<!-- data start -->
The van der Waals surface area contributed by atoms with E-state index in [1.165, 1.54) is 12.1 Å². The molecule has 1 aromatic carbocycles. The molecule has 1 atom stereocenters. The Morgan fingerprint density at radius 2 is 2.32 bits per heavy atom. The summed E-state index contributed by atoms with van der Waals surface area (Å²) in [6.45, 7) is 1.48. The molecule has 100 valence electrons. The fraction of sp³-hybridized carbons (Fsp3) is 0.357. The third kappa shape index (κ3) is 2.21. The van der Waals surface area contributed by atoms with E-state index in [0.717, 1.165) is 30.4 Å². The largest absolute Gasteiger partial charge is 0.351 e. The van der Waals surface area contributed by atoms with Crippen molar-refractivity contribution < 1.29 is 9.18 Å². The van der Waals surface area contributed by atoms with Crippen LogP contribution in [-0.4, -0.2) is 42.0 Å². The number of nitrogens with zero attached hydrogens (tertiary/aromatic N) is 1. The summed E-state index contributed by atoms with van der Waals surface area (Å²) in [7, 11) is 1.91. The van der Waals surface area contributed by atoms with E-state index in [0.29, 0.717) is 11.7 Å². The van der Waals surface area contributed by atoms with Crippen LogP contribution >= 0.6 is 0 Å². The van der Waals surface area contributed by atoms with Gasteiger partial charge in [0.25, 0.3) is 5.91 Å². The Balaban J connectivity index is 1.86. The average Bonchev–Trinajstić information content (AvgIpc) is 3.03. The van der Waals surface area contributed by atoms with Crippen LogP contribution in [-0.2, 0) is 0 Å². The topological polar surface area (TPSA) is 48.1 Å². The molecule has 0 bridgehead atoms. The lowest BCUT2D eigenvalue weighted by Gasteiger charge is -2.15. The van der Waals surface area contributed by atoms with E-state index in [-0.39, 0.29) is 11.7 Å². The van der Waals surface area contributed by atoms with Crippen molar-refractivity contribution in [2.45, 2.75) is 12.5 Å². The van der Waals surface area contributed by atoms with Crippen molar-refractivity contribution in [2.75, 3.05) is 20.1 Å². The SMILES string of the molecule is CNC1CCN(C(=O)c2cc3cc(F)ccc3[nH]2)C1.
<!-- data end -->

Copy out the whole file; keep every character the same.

The van der Waals surface area contributed by atoms with E-state index in [1.165, 1.54) is 12.1 Å². The molecule has 1 aromatic carbocycles. The molecule has 1 atom stereocenters. The Morgan fingerprint density at radius 2 is 2.32 bits per heavy atom. The summed E-state index contributed by atoms with van der Waals surface area (Å²) in [6.45, 7) is 1.48. The molecule has 100 valence electrons. The fraction of sp³-hybridized carbons (Fsp3) is 0.357. The third kappa shape index (κ3) is 2.21. The van der Waals surface area contributed by atoms with E-state index in [0.717, 1.165) is 30.4 Å². The largest absolute Gasteiger partial charge is 0.351 e. The van der Waals surface area contributed by atoms with Crippen molar-refractivity contribution < 1.29 is 9.18 Å². The van der Waals surface area contributed by atoms with Crippen LogP contribution in [-0.4, -0.2) is 42.0 Å². The number of nitrogens with zero attached hydrogens (tertiary/aromatic N) is 1. The summed E-state index contributed by atoms with van der Waals surface area (Å²) in [7, 11) is 1.91. The van der Waals surface area contributed by atoms with E-state index in [0.29, 0.717) is 11.7 Å². The van der Waals surface area contributed by atoms with Crippen LogP contribution >= 0.6 is 0 Å². The van der Waals surface area contributed by atoms with Gasteiger partial charge in [0.25, 0.3) is 5.91 Å². The Balaban J connectivity index is 1.86. The average Bonchev–Trinajstić information content (AvgIpc) is 3.03. The van der Waals surface area contributed by atoms with Crippen LogP contribution in [-0.2, 0) is 0 Å². The topological polar surface area (TPSA) is 48.1 Å². The molecule has 0 bridgehead atoms. The lowest BCUT2D eigenvalue weighted by Gasteiger charge is -2.15. The van der Waals surface area contributed by atoms with E-state index in [-0.39, 0.29) is 11.7 Å². The van der Waals surface area contributed by atoms with Crippen molar-refractivity contribution in [2.45, 2.75) is 12.5 Å². The van der Waals surface area contributed by atoms with Crippen molar-refractivity contribution in [2.75, 3.05) is 20.1 Å². The SMILES string of the molecule is CNC1CCN(C(=O)c2cc3cc(F)ccc3[nH]2)C1.